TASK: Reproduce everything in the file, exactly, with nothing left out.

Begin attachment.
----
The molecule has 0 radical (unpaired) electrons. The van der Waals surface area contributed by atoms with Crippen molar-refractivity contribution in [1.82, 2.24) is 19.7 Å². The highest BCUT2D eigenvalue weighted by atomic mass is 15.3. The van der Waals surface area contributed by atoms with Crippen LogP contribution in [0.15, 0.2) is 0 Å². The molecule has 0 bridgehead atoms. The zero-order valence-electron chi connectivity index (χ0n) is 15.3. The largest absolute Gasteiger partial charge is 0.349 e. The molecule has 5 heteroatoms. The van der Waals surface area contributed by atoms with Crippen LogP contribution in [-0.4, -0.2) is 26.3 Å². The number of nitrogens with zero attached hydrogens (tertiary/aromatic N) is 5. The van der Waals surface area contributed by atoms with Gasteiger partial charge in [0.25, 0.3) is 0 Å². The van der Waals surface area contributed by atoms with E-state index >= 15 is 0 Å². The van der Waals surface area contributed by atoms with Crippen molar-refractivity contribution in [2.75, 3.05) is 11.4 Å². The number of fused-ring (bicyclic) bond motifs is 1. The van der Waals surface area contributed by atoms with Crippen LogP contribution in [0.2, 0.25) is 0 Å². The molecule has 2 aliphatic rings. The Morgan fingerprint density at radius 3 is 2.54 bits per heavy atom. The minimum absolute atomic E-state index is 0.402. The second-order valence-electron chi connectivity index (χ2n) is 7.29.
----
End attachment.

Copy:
The molecule has 0 radical (unpaired) electrons. The van der Waals surface area contributed by atoms with Crippen molar-refractivity contribution in [1.82, 2.24) is 19.7 Å². The highest BCUT2D eigenvalue weighted by atomic mass is 15.3. The van der Waals surface area contributed by atoms with Crippen LogP contribution in [0.15, 0.2) is 0 Å². The molecule has 0 bridgehead atoms. The zero-order valence-electron chi connectivity index (χ0n) is 15.3. The largest absolute Gasteiger partial charge is 0.349 e. The molecule has 5 heteroatoms. The van der Waals surface area contributed by atoms with Crippen LogP contribution in [-0.4, -0.2) is 26.3 Å². The number of nitrogens with zero attached hydrogens (tertiary/aromatic N) is 5. The van der Waals surface area contributed by atoms with Gasteiger partial charge in [0.25, 0.3) is 0 Å². The van der Waals surface area contributed by atoms with E-state index >= 15 is 0 Å². The van der Waals surface area contributed by atoms with Crippen molar-refractivity contribution in [2.75, 3.05) is 11.4 Å². The number of fused-ring (bicyclic) bond motifs is 1. The van der Waals surface area contributed by atoms with Crippen LogP contribution in [0.2, 0.25) is 0 Å². The molecule has 2 aliphatic rings. The Morgan fingerprint density at radius 3 is 2.54 bits per heavy atom. The minimum absolute atomic E-state index is 0.402. The second-order valence-electron chi connectivity index (χ2n) is 7.29.